From an educational perspective, users can  scan handouts and annotate them.  The app even has the ability to crop out everything around it (including backs-of-heads!).  Cool feature: If you take a picture of something at an angle, the app will align and edit the image to appear as though it's directly in front of you.

The tool even has its own Twitter account!  Very simple to use, and very useful...definitely a tool to try out.

N is for Nuzzel

#NaBloWriMo Day 14

Keeping up with Social Media (or SoMe as I like to call it) can be time consuming and overwhelming.  I hate the feeling that I have missed something big, but I don't like to feel like I need to constantly be checking my Twitter, Facebook, Instagram, Snapchat, etc.  So when I heard about Nuzzel, I knew I had found the tool for me! 

Nuzzel offers personalized news discovery and curated newsletters for busy professionals, via web, mobile apps, messaging bots, and email newsletters.  In my case, I have linked my twitter account and every morning I get a summary of what my Tweeps are sharing. 

The first section is the top 5 stories trending on my twitter feed in the last 24 hours.  It also shows how many people I follow have tweeted it.

The second section is the trending stories from friends of friends.  There does not seem to be any method to how this is picked...but I have found some great reads and follows in this section.

The final section shares the top story from a (seemingly) random person I am following, that was not in the two sections below.

I have my daily digest scheduled for 7am and often start my morning reading the twitter headlines.

There is an app for Nuzzel for iOS and Android devices as well as a web-based tool that curates almost like a news agency.

M is for Mystery Skype & Hangouts

#NaBloWriMo day 13...1 day late...sorry!

Mystery Hangout/Skype is a critical thinking challenge that your class takes part in while connecting with another class somewhere else in the world.  The goal is to guess the other school's location (country, city, school name) by asking only yes and no questions before they guess yours!

Finding partners is as easy as Tweeting someone you know who is involved in these or searching the G+ or Microsoft community.

When preparing students, consider the following:
  1. Be sure students know about your area so they can answer the questions accurately.
  2. Practice question asking skills - general vs. specific.
  3. Practice Map use (atlas or digital maps).
  4. Consider a practice Hangout or Skype to ensure technology is cooperating.
  5. Prepare a shared document for note taking.  (Consider Google Docs,, Forms and Sheets.)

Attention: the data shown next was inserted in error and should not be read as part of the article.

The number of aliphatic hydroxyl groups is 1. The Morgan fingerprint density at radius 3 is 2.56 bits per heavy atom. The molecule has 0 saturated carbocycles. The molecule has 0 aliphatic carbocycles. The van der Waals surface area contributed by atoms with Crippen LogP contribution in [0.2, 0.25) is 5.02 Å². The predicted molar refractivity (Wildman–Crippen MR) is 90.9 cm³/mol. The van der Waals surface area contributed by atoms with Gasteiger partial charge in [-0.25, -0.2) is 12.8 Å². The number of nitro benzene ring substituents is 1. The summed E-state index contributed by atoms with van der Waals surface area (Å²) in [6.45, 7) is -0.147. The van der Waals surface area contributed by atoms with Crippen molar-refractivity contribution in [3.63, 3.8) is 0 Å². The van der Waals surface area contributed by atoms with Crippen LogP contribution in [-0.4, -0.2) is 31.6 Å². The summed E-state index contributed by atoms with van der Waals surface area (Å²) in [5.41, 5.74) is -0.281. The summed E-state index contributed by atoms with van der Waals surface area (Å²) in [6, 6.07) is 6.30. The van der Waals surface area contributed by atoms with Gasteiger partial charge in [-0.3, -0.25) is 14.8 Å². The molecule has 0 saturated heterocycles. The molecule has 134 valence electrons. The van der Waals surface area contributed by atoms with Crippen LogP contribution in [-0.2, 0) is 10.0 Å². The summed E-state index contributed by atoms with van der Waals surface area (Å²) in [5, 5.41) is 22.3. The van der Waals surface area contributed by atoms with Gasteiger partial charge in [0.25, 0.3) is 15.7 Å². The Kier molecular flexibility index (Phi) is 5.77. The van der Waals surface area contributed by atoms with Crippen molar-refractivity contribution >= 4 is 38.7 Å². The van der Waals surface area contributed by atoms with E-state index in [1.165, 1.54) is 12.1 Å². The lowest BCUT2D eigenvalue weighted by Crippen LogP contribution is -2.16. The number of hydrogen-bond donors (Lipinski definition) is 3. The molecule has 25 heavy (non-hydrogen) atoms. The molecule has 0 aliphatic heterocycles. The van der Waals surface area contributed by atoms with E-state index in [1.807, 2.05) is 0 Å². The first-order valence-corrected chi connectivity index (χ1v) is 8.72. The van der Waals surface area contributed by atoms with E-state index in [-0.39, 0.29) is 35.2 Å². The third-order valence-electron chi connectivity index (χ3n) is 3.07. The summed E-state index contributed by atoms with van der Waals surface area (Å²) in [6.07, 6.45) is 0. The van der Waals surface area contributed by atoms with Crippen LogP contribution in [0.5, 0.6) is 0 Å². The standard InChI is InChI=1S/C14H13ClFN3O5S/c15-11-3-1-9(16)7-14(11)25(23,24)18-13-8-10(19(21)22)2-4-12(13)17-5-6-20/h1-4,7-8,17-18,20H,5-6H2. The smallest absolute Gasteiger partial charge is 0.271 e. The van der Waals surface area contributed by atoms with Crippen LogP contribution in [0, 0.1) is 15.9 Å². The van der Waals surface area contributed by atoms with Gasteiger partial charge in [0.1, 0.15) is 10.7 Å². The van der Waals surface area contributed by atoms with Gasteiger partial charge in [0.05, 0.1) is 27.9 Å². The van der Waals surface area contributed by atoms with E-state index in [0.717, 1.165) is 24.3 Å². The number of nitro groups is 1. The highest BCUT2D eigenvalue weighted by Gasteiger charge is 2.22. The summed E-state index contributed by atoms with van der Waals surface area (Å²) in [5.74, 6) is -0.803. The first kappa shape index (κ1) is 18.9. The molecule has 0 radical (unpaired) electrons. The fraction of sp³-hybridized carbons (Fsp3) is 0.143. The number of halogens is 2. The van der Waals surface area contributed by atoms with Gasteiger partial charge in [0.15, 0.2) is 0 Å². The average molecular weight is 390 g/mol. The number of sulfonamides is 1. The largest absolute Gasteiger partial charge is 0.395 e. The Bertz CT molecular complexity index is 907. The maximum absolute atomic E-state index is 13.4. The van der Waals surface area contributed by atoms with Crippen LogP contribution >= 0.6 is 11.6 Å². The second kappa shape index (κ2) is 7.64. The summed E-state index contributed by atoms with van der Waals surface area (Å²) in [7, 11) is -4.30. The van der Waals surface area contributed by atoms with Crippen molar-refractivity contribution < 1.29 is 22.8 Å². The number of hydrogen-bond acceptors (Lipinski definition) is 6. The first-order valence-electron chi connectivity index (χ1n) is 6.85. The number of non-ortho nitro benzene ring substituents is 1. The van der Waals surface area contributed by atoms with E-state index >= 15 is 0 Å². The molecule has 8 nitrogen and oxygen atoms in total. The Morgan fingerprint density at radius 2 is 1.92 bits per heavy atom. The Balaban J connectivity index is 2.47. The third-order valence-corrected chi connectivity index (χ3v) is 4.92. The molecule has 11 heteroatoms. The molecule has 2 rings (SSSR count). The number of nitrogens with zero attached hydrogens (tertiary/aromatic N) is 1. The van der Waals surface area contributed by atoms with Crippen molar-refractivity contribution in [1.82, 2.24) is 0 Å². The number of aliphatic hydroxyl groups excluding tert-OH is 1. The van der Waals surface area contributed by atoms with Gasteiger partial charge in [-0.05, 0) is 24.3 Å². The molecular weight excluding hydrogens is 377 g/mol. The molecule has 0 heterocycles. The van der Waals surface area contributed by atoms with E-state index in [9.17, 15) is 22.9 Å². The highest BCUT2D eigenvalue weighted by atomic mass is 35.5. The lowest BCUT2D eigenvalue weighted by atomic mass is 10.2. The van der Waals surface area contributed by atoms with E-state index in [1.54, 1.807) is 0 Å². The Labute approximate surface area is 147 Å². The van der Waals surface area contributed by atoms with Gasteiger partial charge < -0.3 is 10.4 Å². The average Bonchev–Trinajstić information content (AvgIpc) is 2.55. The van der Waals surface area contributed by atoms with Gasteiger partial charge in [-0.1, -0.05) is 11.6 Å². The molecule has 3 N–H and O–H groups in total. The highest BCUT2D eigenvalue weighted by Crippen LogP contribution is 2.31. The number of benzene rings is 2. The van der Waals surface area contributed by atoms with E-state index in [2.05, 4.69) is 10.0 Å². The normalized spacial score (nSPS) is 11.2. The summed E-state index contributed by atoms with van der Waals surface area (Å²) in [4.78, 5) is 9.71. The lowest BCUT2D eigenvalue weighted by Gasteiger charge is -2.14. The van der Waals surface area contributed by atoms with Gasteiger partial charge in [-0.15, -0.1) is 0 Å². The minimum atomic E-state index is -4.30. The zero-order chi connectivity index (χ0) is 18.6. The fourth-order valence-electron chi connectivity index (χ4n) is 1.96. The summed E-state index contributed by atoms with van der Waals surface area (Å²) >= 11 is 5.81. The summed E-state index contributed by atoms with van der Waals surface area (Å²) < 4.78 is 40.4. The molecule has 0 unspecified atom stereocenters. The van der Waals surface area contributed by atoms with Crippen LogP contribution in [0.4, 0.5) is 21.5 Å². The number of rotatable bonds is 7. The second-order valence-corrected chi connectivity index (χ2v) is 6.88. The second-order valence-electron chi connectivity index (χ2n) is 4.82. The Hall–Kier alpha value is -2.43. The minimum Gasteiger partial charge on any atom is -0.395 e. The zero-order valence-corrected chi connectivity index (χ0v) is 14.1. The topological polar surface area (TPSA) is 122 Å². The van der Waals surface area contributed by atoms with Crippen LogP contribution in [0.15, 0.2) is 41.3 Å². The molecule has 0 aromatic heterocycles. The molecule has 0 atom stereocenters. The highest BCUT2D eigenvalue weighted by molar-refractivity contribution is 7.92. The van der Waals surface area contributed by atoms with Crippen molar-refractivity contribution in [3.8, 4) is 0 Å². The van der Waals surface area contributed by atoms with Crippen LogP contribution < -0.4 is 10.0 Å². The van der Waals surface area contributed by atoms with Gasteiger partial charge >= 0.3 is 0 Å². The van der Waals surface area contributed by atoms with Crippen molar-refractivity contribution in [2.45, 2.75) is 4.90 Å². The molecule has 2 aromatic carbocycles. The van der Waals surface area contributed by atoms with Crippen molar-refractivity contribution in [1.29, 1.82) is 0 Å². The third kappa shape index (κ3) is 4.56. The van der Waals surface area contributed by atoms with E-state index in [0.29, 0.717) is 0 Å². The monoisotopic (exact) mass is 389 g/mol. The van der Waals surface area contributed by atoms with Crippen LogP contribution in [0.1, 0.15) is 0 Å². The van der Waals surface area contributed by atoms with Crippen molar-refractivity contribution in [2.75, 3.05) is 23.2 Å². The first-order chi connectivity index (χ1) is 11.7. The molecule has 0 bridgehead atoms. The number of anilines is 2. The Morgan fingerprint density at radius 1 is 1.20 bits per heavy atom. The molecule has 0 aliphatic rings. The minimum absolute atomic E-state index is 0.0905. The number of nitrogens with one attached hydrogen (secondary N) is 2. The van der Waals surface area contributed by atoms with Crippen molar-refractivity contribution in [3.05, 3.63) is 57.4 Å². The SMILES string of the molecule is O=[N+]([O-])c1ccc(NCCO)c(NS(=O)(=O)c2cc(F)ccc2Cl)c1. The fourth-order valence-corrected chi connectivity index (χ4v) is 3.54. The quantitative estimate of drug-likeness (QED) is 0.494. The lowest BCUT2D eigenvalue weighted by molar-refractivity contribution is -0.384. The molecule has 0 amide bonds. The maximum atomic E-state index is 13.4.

6. Determine and assign roles for student during the chat.
  7. Co-create guidelines for video call etiquette (include don’t wear any clothing that could give away your location (i.e., sport team hat/shirts).
  8. Do a practice session with the teacher acting as the other class.  This allows for discussion and feedback.
The benefits for doing Mystery Hangout/Skype are plentiful, and include:
  • Authentic purpose for research
  • Challenge-based learning
  • Opportunities for collaboration & communication globally
  • Creates a global community of learners
  • Creates partners for future projects
  • Supports critical thinking practice
  • Opportunity to improve listening & speaking skills
  • Supports student-led learning
For more information, check out my one pager!

Wednesday 15 November 2017

L is for List (on Twitter)

#NaBloWriMo Day day early - cause tomorrow is a LONG day.  BTW - I realise this is a little bit of a cheat in my A-Z theme.

I had a conversation with a colleague the other day who said he was going to take a break from Twitter. When I asked him why, he said that he was tired of the “noise”.  While I absolutely see the value in taking a break from social media, I sensed that he didn't really want the break but he felt forced to because of his feed. When I asked if he would unfollow certain people he said for political reasons he could not always do that. I then asked if he created lists on Twitter and he gave me a confused look. It was at this moment that I realized I needed to share this powerful Twitter use.

In Twitter you can create public or private list. You can add people to these lists, they can be people you follow or people you don’t (i.e., you can add someone to a list without having to follow them). Lists that are public are viewable by everyone and can be followed by other people. When you add someone to a public list, they get a notification. Private list are for your eyes only.

I use list for a variety of reasons. When I go to a conference I start a list and add people I interact with. This allows me to remember them if I want to reach out and pick their brains about conversations we had at said conference. It is also helped me out in times when I have run into them at another conference and can't remember their names. I can go back to my list to hep jog my memory. I also have a list called “love to follow”. These are the people I love to follow on Twitter and give me a quick snapshot of the things I really need or want to hear. I have a list that is populated solely of people who teach in my district. When I want to tweet about District initiatives I go to this list when choosing who to tag.

To see your list simply click your profile picture in the top right-hand corner and scroll down to List. From there you will see list you are subscribed to - these include those you created or those you followed that were created by other people. You will also see lists that you have been added to. I often find ones to subscribe to on this tab.